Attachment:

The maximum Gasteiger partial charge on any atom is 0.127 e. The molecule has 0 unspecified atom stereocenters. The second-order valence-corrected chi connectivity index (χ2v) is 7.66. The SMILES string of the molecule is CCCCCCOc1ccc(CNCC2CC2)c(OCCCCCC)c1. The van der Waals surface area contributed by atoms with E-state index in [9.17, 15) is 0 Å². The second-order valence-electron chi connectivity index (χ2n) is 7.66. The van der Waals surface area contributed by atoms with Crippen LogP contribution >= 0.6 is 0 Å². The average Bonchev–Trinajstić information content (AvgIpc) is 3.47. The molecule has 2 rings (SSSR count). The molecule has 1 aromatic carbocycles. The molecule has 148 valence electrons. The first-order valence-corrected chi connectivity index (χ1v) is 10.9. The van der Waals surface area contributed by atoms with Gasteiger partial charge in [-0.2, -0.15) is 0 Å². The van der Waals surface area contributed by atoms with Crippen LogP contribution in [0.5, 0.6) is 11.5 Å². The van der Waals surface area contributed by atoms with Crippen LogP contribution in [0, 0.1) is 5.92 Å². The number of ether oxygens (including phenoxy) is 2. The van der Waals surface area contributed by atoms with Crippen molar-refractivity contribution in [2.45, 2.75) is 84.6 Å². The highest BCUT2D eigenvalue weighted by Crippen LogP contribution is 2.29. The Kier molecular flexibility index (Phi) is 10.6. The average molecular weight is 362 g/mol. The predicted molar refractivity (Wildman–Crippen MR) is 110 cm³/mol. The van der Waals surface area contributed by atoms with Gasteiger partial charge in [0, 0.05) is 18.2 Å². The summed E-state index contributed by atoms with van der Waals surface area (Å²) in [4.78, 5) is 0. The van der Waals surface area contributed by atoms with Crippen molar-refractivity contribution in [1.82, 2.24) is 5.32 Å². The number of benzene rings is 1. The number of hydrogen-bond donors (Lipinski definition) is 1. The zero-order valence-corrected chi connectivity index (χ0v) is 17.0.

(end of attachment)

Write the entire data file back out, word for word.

The maximum Gasteiger partial charge on any atom is 0.127 e. The molecule has 0 unspecified atom stereocenters. The second-order valence-corrected chi connectivity index (χ2v) is 7.66. The SMILES string of the molecule is CCCCCCOc1ccc(CNCC2CC2)c(OCCCCCC)c1. The van der Waals surface area contributed by atoms with E-state index in [9.17, 15) is 0 Å². The second-order valence-electron chi connectivity index (χ2n) is 7.66. The van der Waals surface area contributed by atoms with Crippen LogP contribution >= 0.6 is 0 Å². The average Bonchev–Trinajstić information content (AvgIpc) is 3.47. The molecule has 2 rings (SSSR count). The molecule has 1 aromatic carbocycles. The molecule has 148 valence electrons. The first-order valence-corrected chi connectivity index (χ1v) is 10.9. The van der Waals surface area contributed by atoms with Gasteiger partial charge in [-0.2, -0.15) is 0 Å². The van der Waals surface area contributed by atoms with Crippen LogP contribution in [0.5, 0.6) is 11.5 Å². The van der Waals surface area contributed by atoms with Crippen LogP contribution in [0, 0.1) is 5.92 Å². The number of ether oxygens (including phenoxy) is 2. The van der Waals surface area contributed by atoms with Crippen molar-refractivity contribution in [2.45, 2.75) is 84.6 Å². The highest BCUT2D eigenvalue weighted by Crippen LogP contribution is 2.29. The Kier molecular flexibility index (Phi) is 10.6. The average molecular weight is 362 g/mol. The predicted molar refractivity (Wildman–Crippen MR) is 110 cm³/mol. The van der Waals surface area contributed by atoms with Gasteiger partial charge in [0, 0.05) is 18.2 Å². The summed E-state index contributed by atoms with van der Waals surface area (Å²) in [4.78, 5) is 0. The van der Waals surface area contributed by atoms with Crippen molar-refractivity contribution in [1.82, 2.24) is 5.32 Å². The number of benzene rings is 1. The number of hydrogen-bond donors (Lipinski definition) is 1. The zero-order valence-corrected chi connectivity index (χ0v) is 17.0.